There is a strong parallel with job loss and with the feelings of rejection over a relationship that has failed. This is especially so, if the person is not the initiator of the break up.

Unless clearly and authentically examined, the residual feelings of rejection and loss can take some work to disappear.

When encountering this, I aim to acknowledge and then set about to reinforce the message from the business – to assure the Participant that it’s regrettably rather common place nowadays and that I can help them move forward with some of the tools and techniques in the CareerSupport365 outplacement program.

4. ‘Are they thinking that they need to go backwards to go forward in their career’.

Mastery | 5 Coaching Tips to Help the Newly Redundant Relaunch Their Careers | CareerSupport365It’s quite common to find that people feel that they have to take a backwards step or two in their next job. This is especially among the less experienced or assured of professionals.

As case in point was with a senior manager who had been employed by a service company for 20 years. Understandably, his job searching skills had not been needed for all that time, his CV was out-of-date and his interview technique was very poor. Had he carried out his belief, he would have set back his career for many years, let alone his own self esteem.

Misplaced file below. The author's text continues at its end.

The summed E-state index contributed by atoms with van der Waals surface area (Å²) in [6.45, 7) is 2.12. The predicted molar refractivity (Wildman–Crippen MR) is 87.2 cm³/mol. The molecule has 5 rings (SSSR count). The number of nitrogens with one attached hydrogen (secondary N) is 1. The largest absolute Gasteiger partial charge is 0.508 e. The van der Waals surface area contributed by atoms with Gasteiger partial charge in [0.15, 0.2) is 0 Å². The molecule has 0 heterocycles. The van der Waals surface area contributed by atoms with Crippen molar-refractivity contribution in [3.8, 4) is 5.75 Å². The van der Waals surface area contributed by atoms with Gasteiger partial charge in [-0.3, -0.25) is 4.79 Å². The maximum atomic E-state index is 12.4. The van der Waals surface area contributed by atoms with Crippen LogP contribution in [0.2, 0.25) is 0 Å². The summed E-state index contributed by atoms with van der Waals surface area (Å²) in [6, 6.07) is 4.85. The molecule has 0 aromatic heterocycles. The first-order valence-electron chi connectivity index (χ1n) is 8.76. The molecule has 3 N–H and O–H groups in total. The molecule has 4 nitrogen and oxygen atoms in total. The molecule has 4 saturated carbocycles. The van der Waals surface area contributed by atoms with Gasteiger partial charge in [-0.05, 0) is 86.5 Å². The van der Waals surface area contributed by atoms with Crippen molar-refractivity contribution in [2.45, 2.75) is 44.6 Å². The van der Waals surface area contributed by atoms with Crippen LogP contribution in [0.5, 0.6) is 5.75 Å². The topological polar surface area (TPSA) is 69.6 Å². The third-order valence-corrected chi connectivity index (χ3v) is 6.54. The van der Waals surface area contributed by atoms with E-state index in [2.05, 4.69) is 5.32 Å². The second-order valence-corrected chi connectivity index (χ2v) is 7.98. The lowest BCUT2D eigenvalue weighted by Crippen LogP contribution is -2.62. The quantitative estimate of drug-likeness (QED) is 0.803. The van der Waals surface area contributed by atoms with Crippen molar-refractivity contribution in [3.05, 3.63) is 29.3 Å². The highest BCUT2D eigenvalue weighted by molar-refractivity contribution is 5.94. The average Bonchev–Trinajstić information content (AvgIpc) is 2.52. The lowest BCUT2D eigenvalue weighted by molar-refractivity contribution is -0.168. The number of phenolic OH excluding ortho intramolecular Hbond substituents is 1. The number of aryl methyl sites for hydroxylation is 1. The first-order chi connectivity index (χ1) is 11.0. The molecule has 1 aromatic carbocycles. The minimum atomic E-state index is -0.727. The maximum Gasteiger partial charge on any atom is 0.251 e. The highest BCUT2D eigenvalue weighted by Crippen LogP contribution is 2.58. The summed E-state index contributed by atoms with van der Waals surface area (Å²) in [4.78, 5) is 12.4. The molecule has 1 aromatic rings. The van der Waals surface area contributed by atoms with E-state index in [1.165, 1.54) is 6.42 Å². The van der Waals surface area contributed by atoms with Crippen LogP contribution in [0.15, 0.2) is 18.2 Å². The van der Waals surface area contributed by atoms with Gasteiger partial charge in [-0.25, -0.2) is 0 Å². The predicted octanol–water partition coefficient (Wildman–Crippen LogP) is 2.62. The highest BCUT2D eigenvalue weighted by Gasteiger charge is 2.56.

As a Career Coach, I help the Participant check in with that assumption. It’s also extremely important that I help the Participant slow down and discover more about themselves before they make a career decision out of desperation and by being influenced by some less than scrupulous recruiters. There is huge value in guided self-reflection.